United States District Court, N.D. California, San Jose Division
ORDER DENYING DEFENDANT'S MOTION FOR EARLY
TERMINATION OF PROBATION
J. DAVILA, United States District Judge
before the court is Defendant Carlos Pacileo's
(“Defendant”) motion for early termination of
probation pursuant to 18 U.S.C. § 3564(c). For the
reasons stated below, the court DENIES Defendant's
January 2015, the grand jury returned an indictment against
Defendant and four other individuals, charging them with (1)
seven counts of accessing a protected computer and obtaining
information and aiding and abetting in violation of 18 U.S.C.
§§ 1030(a)(2)(C), 1030(c)(2)(B)(i) and 2; (2) one
count of conspiracy to violate 18 U.S.C. § 1030(a); and
(3) two counts of interception of electronic communications
and aiding and abetting in violation of 18 U.S.C.
§§ 2511(1)(a), 4(a) and 2. Dkt. No. 1. In July
2015, Defendant pled guilty pursuant to a written plea
agreement to the conspiracy count and one count of violating
§§ 1030(a)(2)(C), 1030(c)(2)(B)(i) and 2. Dkt. Nos.
November 13, 2015, the court heard from all parties
concerning sentencing, and sentenced Defendant to three years
of probation with a condition that he complete 400 hours of
community service. The court did not impose a fine and
declined to order restitution based on a finding that the
loss to the victim company had been satisfied by a civil
judgment. Dkt. No. 77. Judgment was entered accordingly on
November 19, 2015. Dkt. No. 79.
is scheduled to be released from probation on November 13,
2018. He filed this motion on November 28, 2016, after having
served twelve months and thirteen days of the ordered term.
The Government filed a response objecting to early
termination. In addition, the probation officer supervising
Defendant opposes his request.
may terminate probation before the expiration of a
fully-imposed term “if it is satisfied that such action
is warranted by the conduct of the defendant and the interest
of justice.” 18 U.S.C. § 3564(c). When determining
whether early termination is appropriate, the court must
consider the “factors set forth in section 3553(a) to
the extent that they are applicable.” Id.
Generally, the relevant factors include:
(1) the nature and circumstances of the offense and the
history and characteristics of the defendant; (2) deterrence;
(3) protection of the public; (4) the need to provide the
defendant with educational, vocational training, medical care
or other rehabilitation; (5) the sentence and sentencing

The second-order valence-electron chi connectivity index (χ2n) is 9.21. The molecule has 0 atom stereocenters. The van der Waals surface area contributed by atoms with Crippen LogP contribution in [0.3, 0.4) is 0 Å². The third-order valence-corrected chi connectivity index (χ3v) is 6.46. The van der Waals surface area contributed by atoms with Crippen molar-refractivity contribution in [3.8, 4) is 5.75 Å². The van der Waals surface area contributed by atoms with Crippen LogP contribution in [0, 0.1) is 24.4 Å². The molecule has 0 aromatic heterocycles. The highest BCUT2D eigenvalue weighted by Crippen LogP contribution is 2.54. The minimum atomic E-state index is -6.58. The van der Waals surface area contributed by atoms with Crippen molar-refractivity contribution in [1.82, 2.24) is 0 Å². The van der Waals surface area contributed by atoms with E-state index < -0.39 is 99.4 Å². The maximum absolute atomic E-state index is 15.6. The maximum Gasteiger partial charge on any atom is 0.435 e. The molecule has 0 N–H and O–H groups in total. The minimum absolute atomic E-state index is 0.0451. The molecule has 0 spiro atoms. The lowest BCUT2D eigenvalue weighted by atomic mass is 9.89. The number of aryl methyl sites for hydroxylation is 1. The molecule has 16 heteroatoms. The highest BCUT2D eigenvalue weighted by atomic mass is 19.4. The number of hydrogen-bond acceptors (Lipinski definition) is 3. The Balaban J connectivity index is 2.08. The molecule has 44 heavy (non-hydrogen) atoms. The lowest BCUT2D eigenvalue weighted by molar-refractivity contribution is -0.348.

range established for the category of defendant; (6) any
pertinent policy statement by the Sentencing Commission; (7)
the need to avoid unwarranted sentence disparities among
defendants with similar records who have been found guilty of
similar conduct; and (8) the need to provide restitution to
any victims of the offense.
United States v. Khan, No. 4:03-cr-40210 WDB-2
(KAW), 2012 U.S. Dist. LEXIS 97776, at *5, 2012 WL 2906590
(N.D. Cal. July 13, 2012); United States v. Arnaiz,
No. 13-cr-00617-MEJ-1, 2016 U.S. Dist. LEXIS 147870, at *4
(N.D. Cal. Oct. 25, 2016).
defendant bears the burden of showing that he is entitled to
early termination.” United States v. Robins,
2014 U.S. Dist. LEXIS 83117, at *7, 2014 WL 11790802 (C.D.
Cal. May 27, 2014) (citing United States v. Weber,
451 F.3d 552, 559 n.9 (9th Cir. 2006)).
the relevant § 3553(a) factors, some weigh in favor of
Defendant's request. Indeed, the nature and circumstances
of Defendant's offenses do not give rise to a significant
obstacle to early termination. Nor does anything in the
record suggest Defendant would reoffend or pose a danger to
the public if left without supervision.
history and personal characteristics are also positive
overall. They do not, however, significantly advance his
request under § 3564(c). Defendant argues that early
termination of probation is appropriate because he has
accepted responsibility for his conduct, has complied with
his sentence, and has positively reunified with his family.
He also points out that he completed the community service
requirement within one month of the sentencing hearing by
working full-time, and sometimes more than full-time, at the
chosen site in an effort to return to his family who was
living abroad. But while these are accurate observations,
they do not demonstrate, as Defendant puts it, that he has
“gone above and beyond what was required of him to
satisfy his conditions of probation.” Acceptance of
responsibility, particularly in connection with a guilty
plea, is not an exceptional development. And though his
effort to expeditiously satisfy the community service
component of his sentence is commendable, it is not as
extraordinary as Defendant describes it when his rather
unique circumstances are ...